Are We Post-Platform? [Content Made Simple]
Issue #270: Facebook admits mistakes, Influencers 2.0, and more.
TOP OF THE WEEK:
Platforms have boxed our social lives and creative endeavors into slick, hyper-designed perimeters, guiding users through algorithmically perfect scrolls. Encouraging self-gratification, they even reward us for using their templates, filters, hashtags, and stickers. As design theorist Yin Aiwen puts it, “joining a platform today is much like going to a new town; not only do you need to familiarize yourself with the interfacial environment, you also must adapt to a particular culture to communicate, exchange, and so on.”
This is such a great read. One of the best social internet culture pieces I’ve read in a while.
HITTING THE LINKS
Good analysis of the latest Facebook quarterly community standards enforcement report. You know, assuming you didn’t read it. :-)
As the content moderation scholar Evelyn Douek has written: “Content moderation will always involve error, and so the pertinent questions are what error rates are reasonable and which kinds of errors should be preferred.”
Facebook’s report today highlights two major kinds of errors: ones made by human beings, and ones made by artificial intelligence systems.
Start with the humans. For reasons that the report does not disclose, between the last quarter of 2021 and the first quarter of this one, its human moderators suffered “a temporary decrease in the accuracy of enforcement” on posts related to drugs. As a result, the number of people requesting appeals rose from 80,000 to 104,000, and Facebook ultimately restored 149,000 posts that had been wrongfully removed.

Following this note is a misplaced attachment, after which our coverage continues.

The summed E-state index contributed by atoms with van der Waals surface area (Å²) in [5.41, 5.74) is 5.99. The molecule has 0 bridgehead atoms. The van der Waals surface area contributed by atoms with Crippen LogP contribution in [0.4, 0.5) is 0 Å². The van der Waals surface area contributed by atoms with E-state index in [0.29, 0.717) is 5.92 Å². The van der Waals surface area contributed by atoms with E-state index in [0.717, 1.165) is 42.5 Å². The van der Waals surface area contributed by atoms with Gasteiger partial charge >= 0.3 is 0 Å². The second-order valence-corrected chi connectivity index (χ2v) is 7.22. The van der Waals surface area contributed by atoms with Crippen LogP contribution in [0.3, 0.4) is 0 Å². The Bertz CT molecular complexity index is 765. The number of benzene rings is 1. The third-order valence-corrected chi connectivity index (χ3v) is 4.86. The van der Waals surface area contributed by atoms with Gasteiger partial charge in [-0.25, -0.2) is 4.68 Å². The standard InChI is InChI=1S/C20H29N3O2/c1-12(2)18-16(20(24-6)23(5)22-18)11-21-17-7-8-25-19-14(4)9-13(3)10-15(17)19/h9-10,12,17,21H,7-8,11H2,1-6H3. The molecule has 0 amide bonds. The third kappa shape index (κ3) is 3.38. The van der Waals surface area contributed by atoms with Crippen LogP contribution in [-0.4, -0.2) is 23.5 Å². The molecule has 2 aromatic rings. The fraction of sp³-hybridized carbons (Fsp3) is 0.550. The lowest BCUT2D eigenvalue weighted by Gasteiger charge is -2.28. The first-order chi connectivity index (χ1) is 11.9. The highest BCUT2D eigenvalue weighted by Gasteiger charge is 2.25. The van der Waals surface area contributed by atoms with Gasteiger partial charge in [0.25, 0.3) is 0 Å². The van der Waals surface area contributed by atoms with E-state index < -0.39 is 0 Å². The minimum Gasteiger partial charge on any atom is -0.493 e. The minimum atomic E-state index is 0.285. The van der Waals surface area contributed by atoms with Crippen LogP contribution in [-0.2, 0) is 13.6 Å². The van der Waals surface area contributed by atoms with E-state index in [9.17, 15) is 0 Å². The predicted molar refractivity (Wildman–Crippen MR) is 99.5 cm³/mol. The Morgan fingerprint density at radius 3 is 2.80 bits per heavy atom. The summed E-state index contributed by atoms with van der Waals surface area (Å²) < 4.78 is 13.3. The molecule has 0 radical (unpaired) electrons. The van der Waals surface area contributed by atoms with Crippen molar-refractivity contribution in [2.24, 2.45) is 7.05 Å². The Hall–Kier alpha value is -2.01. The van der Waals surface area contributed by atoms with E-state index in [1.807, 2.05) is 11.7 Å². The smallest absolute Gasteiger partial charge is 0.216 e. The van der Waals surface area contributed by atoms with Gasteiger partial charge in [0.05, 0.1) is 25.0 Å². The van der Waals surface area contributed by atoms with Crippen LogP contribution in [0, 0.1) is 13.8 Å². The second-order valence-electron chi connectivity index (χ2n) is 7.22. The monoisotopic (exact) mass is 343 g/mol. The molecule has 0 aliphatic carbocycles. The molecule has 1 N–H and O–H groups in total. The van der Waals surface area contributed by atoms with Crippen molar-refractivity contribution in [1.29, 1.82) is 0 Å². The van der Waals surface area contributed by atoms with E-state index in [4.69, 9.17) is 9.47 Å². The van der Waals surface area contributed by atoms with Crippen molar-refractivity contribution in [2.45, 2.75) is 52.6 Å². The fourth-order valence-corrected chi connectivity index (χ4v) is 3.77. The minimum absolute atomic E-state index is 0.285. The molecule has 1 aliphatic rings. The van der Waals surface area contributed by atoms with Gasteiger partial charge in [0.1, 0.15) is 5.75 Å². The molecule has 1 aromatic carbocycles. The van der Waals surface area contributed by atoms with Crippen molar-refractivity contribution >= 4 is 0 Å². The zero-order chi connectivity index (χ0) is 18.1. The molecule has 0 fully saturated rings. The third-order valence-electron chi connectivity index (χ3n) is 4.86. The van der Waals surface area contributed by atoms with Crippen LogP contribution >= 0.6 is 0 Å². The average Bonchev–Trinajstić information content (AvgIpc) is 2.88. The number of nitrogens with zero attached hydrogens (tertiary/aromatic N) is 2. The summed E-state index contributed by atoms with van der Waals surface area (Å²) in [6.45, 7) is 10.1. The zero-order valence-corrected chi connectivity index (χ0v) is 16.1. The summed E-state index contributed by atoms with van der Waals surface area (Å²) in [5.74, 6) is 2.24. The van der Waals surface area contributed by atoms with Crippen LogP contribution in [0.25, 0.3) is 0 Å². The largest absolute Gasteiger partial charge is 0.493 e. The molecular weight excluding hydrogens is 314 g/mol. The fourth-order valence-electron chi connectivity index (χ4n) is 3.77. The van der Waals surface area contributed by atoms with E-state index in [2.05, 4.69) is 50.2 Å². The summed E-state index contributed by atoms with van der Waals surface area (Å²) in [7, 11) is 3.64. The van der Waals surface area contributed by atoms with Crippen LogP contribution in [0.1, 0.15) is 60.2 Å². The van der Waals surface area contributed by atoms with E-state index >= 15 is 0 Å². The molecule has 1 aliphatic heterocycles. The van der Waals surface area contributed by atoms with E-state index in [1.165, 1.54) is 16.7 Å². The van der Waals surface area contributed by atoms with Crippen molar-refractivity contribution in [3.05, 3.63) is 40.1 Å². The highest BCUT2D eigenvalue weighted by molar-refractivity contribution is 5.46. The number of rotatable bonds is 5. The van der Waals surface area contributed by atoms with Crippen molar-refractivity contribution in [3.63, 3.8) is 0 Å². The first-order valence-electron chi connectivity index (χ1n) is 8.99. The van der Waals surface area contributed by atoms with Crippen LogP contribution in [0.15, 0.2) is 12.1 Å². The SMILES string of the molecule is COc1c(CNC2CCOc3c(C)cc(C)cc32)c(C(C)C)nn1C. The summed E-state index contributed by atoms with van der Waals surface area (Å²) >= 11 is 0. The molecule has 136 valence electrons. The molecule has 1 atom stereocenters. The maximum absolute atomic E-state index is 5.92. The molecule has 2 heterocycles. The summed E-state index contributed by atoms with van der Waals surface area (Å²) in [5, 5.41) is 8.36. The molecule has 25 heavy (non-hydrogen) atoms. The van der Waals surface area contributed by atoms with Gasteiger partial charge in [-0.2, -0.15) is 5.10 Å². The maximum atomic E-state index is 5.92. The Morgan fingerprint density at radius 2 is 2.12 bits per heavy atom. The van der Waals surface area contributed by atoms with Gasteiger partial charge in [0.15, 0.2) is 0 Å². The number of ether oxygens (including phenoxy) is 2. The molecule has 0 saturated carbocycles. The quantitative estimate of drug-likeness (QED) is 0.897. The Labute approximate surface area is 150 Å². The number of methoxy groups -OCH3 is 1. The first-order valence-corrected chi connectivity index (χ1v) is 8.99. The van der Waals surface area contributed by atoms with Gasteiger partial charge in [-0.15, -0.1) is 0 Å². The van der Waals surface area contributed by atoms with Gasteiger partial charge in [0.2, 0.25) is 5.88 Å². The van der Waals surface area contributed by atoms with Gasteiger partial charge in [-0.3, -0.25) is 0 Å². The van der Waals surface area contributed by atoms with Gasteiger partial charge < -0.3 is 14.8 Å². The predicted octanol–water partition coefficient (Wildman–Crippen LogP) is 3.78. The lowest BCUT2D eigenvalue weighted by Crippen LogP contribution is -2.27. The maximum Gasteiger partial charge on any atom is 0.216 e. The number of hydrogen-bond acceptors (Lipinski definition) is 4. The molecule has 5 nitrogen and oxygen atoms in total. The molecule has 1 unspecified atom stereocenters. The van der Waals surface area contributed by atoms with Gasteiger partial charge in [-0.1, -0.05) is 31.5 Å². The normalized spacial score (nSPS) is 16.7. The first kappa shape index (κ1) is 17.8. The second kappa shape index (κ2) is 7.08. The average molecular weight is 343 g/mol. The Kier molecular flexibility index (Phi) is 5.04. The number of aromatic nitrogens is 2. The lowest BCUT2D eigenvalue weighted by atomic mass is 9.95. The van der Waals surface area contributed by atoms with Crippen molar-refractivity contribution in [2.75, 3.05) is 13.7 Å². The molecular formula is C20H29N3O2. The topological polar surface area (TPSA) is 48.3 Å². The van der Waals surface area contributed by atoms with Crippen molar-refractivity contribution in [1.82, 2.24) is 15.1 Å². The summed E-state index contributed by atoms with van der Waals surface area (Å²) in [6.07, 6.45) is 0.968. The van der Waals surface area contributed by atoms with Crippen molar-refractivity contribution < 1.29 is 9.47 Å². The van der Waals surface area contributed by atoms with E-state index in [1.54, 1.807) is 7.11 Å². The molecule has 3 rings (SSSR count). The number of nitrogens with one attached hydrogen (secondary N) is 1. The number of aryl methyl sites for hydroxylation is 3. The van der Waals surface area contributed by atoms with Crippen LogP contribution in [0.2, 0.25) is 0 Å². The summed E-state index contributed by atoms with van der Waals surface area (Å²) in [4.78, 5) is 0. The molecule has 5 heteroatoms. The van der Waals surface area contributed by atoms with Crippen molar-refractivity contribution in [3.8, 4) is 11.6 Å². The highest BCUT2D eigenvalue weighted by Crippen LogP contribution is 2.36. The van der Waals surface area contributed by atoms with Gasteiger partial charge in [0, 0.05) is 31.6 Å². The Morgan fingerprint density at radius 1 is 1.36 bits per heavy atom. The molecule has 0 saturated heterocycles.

Super interesting read.
Brands win because they get actual customers to post content—the quality and authenticity of user-generated content is likely higher than more polished, sponsor-y content from professional influencers. Sure, some of it might be garbage, but some of it might be gold. And brands are paying on a CPM basis—in other words, they only pay for content that performs well.
Most importantly, brands can buy usage rights to that content, and then run their own ads with that content. On TikTok, these are called spark ads—a native ad format that lets a brand put dollars behind a creator’s organic content. In this way, Bounty can become the dashboard through which brands manage and control user-generated content.
This is wild. Glad there was actually some accountability here as an effort to hold the most egregious social media privacy violator accountable.
The benefits of internet privacy laws can sometimes be hard to grasp: With the right regulations, users can sometimes have a vague reassurance that advertisers or the government can’t snoop as easily on their personal information.
But this week, residents of Illinois have been getting a more tangible benefit: $397.
The money has been arriving by check and direct deposit from a settlement fund set up last year after Facebook agreed to settle a class-action lawsuit alleging that the social media company had violated the rights of Illinois residents by collecting and storing digital scans of their faces without permission.
THE FUNNY PART
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